Television used to be dismissed by artists and intellectuals as Madison Avenue's toy, that vulgar hulk in the living room. Now we are already in the second generation of serious and dedicated video-makers, and video is being used extensively to aid the filmmaking process as well. Eventually, it will simply overtake it.
"In the early '70s, filmmakers and journalists turned to the new portable equipment to make documentaries and informational pieces for social causes -- the Vietnam war, women's rights, minority concerns," says Hindman, who has been teaching television and theater at The American University here since 1974. "These people were free from the conventions of commercial broadcasters. Their work was in some cases weak and in some cases brilliant -- but innovative, that's what's important. Now they've been absorbed into the mainstream, and many of their innovations have been absorbed by broadcast television." Hindman says he can see the influence of yesterday's avant-garde in such mainstream TV as the CBS "Sunday Morning" program (essays from which will be screened); it can also be seen in the jazzy visual effects that brighten up commercials for everything from Visa cards by Wang computers to Channel No. 5.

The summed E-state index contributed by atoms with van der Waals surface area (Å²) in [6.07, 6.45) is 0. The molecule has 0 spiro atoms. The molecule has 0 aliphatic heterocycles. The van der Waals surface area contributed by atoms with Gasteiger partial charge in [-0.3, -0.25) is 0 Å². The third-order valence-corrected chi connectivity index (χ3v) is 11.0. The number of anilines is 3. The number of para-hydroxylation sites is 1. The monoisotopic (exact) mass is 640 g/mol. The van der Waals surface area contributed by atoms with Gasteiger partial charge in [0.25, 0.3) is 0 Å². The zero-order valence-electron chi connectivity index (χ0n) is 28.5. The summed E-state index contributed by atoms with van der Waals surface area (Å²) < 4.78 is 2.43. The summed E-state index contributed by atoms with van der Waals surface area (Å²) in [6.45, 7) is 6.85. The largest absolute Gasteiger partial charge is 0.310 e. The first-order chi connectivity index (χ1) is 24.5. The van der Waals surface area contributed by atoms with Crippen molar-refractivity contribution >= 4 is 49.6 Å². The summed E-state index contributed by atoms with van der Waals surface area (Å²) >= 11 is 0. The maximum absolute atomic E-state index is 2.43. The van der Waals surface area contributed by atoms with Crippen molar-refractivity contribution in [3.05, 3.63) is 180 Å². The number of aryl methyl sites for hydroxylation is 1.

Redford is to make his appearance at a seminar on the new use of video in filmmaking, scheduled for 10:30 a.m. Sunday, June 7 in the AFI Theater; Redford, with help from Sony, is expioring video applications to filmmaking at his trendy movie workshop, the Sundance Institute in Provo, Utah. On the dais with him will be broadcast historian Erik Barnouw; Tom Luddy, who supervises special projects for Francis Coppola's very video-conscious Zoetrope Studios; and David Loxton, former director of the brilliantly productive TV Lab at WNET/13 in New York.